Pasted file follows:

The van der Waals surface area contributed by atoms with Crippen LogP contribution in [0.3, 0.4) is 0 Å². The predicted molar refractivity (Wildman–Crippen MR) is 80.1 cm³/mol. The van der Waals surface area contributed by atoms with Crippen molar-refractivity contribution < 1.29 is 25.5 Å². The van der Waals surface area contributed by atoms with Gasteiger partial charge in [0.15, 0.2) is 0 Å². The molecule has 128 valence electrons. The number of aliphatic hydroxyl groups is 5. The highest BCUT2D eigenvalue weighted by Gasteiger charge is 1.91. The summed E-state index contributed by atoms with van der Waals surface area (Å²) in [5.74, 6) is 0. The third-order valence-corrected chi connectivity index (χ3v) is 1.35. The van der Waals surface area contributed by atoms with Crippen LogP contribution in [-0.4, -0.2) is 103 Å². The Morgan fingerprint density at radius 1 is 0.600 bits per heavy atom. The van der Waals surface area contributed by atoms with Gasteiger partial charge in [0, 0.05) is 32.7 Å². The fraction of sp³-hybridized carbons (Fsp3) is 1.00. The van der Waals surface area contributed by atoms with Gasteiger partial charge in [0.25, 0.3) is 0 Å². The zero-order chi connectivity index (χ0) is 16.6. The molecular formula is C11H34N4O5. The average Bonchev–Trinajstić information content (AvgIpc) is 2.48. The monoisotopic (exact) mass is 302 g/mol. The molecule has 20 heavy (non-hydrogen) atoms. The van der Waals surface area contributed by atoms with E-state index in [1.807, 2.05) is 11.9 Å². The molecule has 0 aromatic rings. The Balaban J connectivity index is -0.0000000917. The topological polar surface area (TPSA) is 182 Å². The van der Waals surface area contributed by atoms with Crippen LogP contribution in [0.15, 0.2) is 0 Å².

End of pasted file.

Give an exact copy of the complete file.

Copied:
The van der Waals surface area contributed by atoms with Crippen LogP contribution in [0.3, 0.4) is 0 Å². The predicted molar refractivity (Wildman–Crippen MR) is 80.1 cm³/mol. The van der Waals surface area contributed by atoms with Crippen molar-refractivity contribution < 1.29 is 25.5 Å². The van der Waals surface area contributed by atoms with Gasteiger partial charge in [0.15, 0.2) is 0 Å². The molecule has 128 valence electrons. The number of aliphatic hydroxyl groups is 5. The highest BCUT2D eigenvalue weighted by Gasteiger charge is 1.91. The summed E-state index contributed by atoms with van der Waals surface area (Å²) in [5.74, 6) is 0. The third-order valence-corrected chi connectivity index (χ3v) is 1.35. The van der Waals surface area contributed by atoms with Crippen LogP contribution in [-0.4, -0.2) is 103 Å². The Morgan fingerprint density at radius 1 is 0.600 bits per heavy atom. The van der Waals surface area contributed by atoms with Gasteiger partial charge in [0, 0.05) is 32.7 Å². The fraction of sp³-hybridized carbons (Fsp3) is 1.00. The van der Waals surface area contributed by atoms with Gasteiger partial charge in [0.25, 0.3) is 0 Å². The zero-order chi connectivity index (χ0) is 16.6. The molecular formula is C11H34N4O5. The average Bonchev–Trinajstić information content (AvgIpc) is 2.48. The monoisotopic (exact) mass is 302 g/mol. The molecule has 20 heavy (non-hydrogen) atoms. The van der Waals surface area contributed by atoms with E-state index in [1.807, 2.05) is 11.9 Å². The molecule has 0 aromatic rings. The Balaban J connectivity index is -0.0000000917. The topological polar surface area (TPSA) is 182 Å². The van der Waals surface area contributed by atoms with Crippen LogP contribution in [0.15, 0.2) is 0 Å².